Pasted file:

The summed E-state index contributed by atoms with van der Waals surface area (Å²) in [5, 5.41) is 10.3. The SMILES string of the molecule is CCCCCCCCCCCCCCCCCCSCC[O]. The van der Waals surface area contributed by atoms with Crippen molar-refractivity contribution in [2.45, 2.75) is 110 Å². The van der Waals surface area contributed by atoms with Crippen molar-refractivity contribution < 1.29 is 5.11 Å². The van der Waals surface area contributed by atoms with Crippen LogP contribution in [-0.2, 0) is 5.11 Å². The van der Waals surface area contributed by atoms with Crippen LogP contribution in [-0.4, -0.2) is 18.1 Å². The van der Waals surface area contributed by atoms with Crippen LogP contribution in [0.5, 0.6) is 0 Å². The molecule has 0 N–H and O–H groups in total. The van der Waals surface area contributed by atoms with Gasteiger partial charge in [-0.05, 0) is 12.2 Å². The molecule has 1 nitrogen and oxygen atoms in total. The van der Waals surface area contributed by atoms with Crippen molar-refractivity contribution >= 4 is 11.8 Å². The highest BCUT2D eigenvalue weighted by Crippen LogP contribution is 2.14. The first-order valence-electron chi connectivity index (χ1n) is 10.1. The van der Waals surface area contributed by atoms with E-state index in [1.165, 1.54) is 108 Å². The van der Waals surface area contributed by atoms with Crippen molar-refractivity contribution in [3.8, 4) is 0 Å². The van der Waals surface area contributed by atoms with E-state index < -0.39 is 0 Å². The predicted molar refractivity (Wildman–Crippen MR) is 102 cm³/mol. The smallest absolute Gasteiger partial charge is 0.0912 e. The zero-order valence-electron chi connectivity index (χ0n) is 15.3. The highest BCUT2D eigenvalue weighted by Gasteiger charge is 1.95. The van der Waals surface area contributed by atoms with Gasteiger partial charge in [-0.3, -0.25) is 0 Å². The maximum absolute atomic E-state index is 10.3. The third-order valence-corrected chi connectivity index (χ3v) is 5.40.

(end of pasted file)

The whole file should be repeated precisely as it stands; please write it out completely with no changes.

The summed E-state index contributed by atoms with van der Waals surface area (Å²) in [5, 5.41) is 10.3. The SMILES string of the molecule is CCCCCCCCCCCCCCCCCCSCC[O]. The van der Waals surface area contributed by atoms with Crippen molar-refractivity contribution in [2.45, 2.75) is 110 Å². The van der Waals surface area contributed by atoms with Crippen molar-refractivity contribution < 1.29 is 5.11 Å². The van der Waals surface area contributed by atoms with Crippen LogP contribution in [-0.2, 0) is 5.11 Å². The van der Waals surface area contributed by atoms with Crippen LogP contribution in [-0.4, -0.2) is 18.1 Å². The van der Waals surface area contributed by atoms with Crippen LogP contribution in [0.5, 0.6) is 0 Å². The molecule has 0 N–H and O–H groups in total. The van der Waals surface area contributed by atoms with Gasteiger partial charge in [-0.05, 0) is 12.2 Å². The molecule has 1 nitrogen and oxygen atoms in total. The van der Waals surface area contributed by atoms with Crippen molar-refractivity contribution >= 4 is 11.8 Å². The highest BCUT2D eigenvalue weighted by Crippen LogP contribution is 2.14. The first-order valence-electron chi connectivity index (χ1n) is 10.1. The van der Waals surface area contributed by atoms with E-state index in [1.165, 1.54) is 108 Å². The van der Waals surface area contributed by atoms with Crippen molar-refractivity contribution in [3.8, 4) is 0 Å². The van der Waals surface area contributed by atoms with E-state index < -0.39 is 0 Å². The predicted molar refractivity (Wildman–Crippen MR) is 102 cm³/mol. The smallest absolute Gasteiger partial charge is 0.0912 e. The zero-order valence-electron chi connectivity index (χ0n) is 15.3. The highest BCUT2D eigenvalue weighted by Gasteiger charge is 1.95. The van der Waals surface area contributed by atoms with Gasteiger partial charge in [-0.3, -0.25) is 0 Å². The maximum absolute atomic E-state index is 10.3. The third-order valence-corrected chi connectivity index (χ3v) is 5.40.